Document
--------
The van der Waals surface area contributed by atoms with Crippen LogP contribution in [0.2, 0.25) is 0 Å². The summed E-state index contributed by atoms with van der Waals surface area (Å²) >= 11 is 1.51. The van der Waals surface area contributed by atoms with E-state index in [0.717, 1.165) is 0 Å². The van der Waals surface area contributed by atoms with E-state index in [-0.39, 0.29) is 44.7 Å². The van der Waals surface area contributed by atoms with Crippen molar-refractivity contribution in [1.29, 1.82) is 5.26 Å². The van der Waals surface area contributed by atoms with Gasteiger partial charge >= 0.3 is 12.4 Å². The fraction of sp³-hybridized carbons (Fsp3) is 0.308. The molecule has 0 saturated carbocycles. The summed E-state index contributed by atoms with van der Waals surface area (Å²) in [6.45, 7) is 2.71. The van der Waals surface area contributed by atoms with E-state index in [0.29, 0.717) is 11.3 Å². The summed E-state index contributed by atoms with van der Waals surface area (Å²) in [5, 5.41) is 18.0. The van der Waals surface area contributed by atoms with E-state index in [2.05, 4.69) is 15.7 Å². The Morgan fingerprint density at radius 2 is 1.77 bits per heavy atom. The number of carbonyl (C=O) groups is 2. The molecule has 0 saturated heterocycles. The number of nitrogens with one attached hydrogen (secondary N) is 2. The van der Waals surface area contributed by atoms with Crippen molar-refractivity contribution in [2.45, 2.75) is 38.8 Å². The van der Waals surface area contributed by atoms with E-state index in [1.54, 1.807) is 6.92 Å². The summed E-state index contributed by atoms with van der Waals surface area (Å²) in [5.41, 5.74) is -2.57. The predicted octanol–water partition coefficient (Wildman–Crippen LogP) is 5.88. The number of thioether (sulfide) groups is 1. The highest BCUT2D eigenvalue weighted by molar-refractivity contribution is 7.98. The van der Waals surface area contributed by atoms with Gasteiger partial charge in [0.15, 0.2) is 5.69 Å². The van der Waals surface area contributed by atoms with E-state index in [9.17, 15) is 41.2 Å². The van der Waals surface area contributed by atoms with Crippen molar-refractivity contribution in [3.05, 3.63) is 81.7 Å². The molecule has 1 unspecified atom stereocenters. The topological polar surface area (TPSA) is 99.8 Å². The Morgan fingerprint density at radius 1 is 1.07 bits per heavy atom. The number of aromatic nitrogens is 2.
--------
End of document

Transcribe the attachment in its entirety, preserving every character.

The van der Waals surface area contributed by atoms with Crippen LogP contribution in [0.2, 0.25) is 0 Å². The summed E-state index contributed by atoms with van der Waals surface area (Å²) >= 11 is 1.51. The van der Waals surface area contributed by atoms with E-state index in [0.717, 1.165) is 0 Å². The van der Waals surface area contributed by atoms with E-state index in [-0.39, 0.29) is 44.7 Å². The van der Waals surface area contributed by atoms with Crippen molar-refractivity contribution in [1.29, 1.82) is 5.26 Å². The van der Waals surface area contributed by atoms with Gasteiger partial charge >= 0.3 is 12.4 Å². The fraction of sp³-hybridized carbons (Fsp3) is 0.308. The molecule has 0 saturated carbocycles. The summed E-state index contributed by atoms with van der Waals surface area (Å²) in [6.45, 7) is 2.71. The van der Waals surface area contributed by atoms with E-state index in [0.29, 0.717) is 11.3 Å². The summed E-state index contributed by atoms with van der Waals surface area (Å²) in [5, 5.41) is 18.0. The van der Waals surface area contributed by atoms with E-state index in [2.05, 4.69) is 15.7 Å². The Morgan fingerprint density at radius 2 is 1.77 bits per heavy atom. The number of carbonyl (C=O) groups is 2. The molecule has 0 saturated heterocycles. The number of nitrogens with one attached hydrogen (secondary N) is 2. The van der Waals surface area contributed by atoms with Crippen molar-refractivity contribution in [2.45, 2.75) is 38.8 Å². The van der Waals surface area contributed by atoms with E-state index in [1.54, 1.807) is 6.92 Å². The summed E-state index contributed by atoms with van der Waals surface area (Å²) in [5.41, 5.74) is -2.57. The predicted octanol–water partition coefficient (Wildman–Crippen LogP) is 5.88. The number of thioether (sulfide) groups is 1. The highest BCUT2D eigenvalue weighted by molar-refractivity contribution is 7.98. The van der Waals surface area contributed by atoms with Gasteiger partial charge in [0.15, 0.2) is 5.69 Å². The van der Waals surface area contributed by atoms with E-state index in [9.17, 15) is 41.2 Å². The van der Waals surface area contributed by atoms with Crippen molar-refractivity contribution in [3.05, 3.63) is 81.7 Å². The molecule has 1 unspecified atom stereocenters. The topological polar surface area (TPSA) is 99.8 Å². The Morgan fingerprint density at radius 1 is 1.07 bits per heavy atom. The number of aromatic nitrogens is 2.